In the preferred embodiment, the cover sheet 10` is also absorbent, both the top and bottom sheets being made of relatively inexpensive absorbent sheet materials. It is necessary, however, that the top sheet have sufficient wet and dry strength to resist tearing or abrasion under normal diaper use.
The bottoni absorbent sheet 11 has secured t-o one side thereof, as best illustrated in FIGURES 3 and 4, a thin Water-impervious film 15. Film 15 extends completely across the bottom absorbent sheet 11 from one side edge to the other. Film 15 is substantially shorter than bottom absorbent sheet 11 and is so placed on absorbent sheet 11 as to leave marginal areas 16 and 17 which are not covered by the water-impermeable film 15. The absorbent sheet 11 may be made of any inexpensive highly-absorb- 3,402,715 Patented Sept. 24, 1968 ent sheet material, the same preferably being formed of nonwoven fabrics of the t-ype formed predominately of short cellulosic fibers such as those claimed and described in eopending application Serial No. 515,874. In the preferred diaper construction both the bottom absorbent sheet 11 and the top absorbent sheet 10 are formed of such nonwoven fabric-like materials of short cellulosic fibers, the sheets being in the form of fiber webs which are through bonded with a relatively flexible bonding agent.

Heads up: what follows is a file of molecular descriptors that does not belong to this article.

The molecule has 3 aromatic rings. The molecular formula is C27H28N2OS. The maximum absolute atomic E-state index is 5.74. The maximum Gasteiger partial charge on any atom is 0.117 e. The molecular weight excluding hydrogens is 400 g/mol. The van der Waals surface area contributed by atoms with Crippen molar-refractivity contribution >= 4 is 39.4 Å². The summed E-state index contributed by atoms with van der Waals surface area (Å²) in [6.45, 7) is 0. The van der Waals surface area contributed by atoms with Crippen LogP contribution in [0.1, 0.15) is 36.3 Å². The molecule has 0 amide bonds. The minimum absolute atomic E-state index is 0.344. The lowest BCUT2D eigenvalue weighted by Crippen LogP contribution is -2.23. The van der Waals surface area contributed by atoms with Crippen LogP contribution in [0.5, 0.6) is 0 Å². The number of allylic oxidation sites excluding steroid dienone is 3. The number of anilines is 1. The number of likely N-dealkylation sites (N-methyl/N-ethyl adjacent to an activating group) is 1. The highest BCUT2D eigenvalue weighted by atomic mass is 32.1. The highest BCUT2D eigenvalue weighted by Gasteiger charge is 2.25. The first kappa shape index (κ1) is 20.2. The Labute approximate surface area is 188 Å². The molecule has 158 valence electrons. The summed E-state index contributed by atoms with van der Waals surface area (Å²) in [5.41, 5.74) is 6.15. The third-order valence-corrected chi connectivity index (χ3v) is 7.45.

In the preferred practice the film 15 is formed by extrusion coating one surface of absorbent sheet 11 with a thermoplastic film such, for example, as polyethylene, care being taken during extrusion coating to leave the uncoated margins 16 and 17. In extruding the film onto the web, the web and film are both fed in the direction of arrow 18 shown in FIGURE 4. In extru-ding film 15 onto the absorbent web to form the bottom absorbent sheet 11, the molten polyethylene or other thermoplastic film-forming material being extruded narrows in width as it moves from the extrusion die to the fiber web on which it is being placed, i.e., it necks in, with the result that a bead or edge area is formed of substantially greater thickness than the main body of the film. This thicker edge area or bead 19 because of the direction of extrusion, runs along the ends of the diaper adjacent to the uncoated portions 16 and 17 of the underlying fiber web. This adds further strength in the waistband portion of the diaper when applied `as hereinafter more fully described.
In forming the diaper the bottom absorbent web 11 is placed with the water-impervious film 15 down and absorbent uncoated side up. The absorbent filler pad 12 is then placed on the fiber surface of bottom absorbent sheet 11 in the approximate center of the sheet, spaced from the side edges 22 `and 23 of the diaper as best illustrated in FIGURES 2 and 3. The top cover sheet 10 is then placed over the absorbent filler pad 12 and bottom sheet 11 so that its side edges coincide with the side edges of the bottom absorbent sheet 11. The cover sheet 10 has the same width las the bottom sheet 11 but is shorter, the cover sheet 10v having substantially the same dimensions as that of film 15. In placing cover sheet 10 over the absorbent filler and bottom absorbent sheet 11, it is placed so as to substantially coincide with the underlying film 15.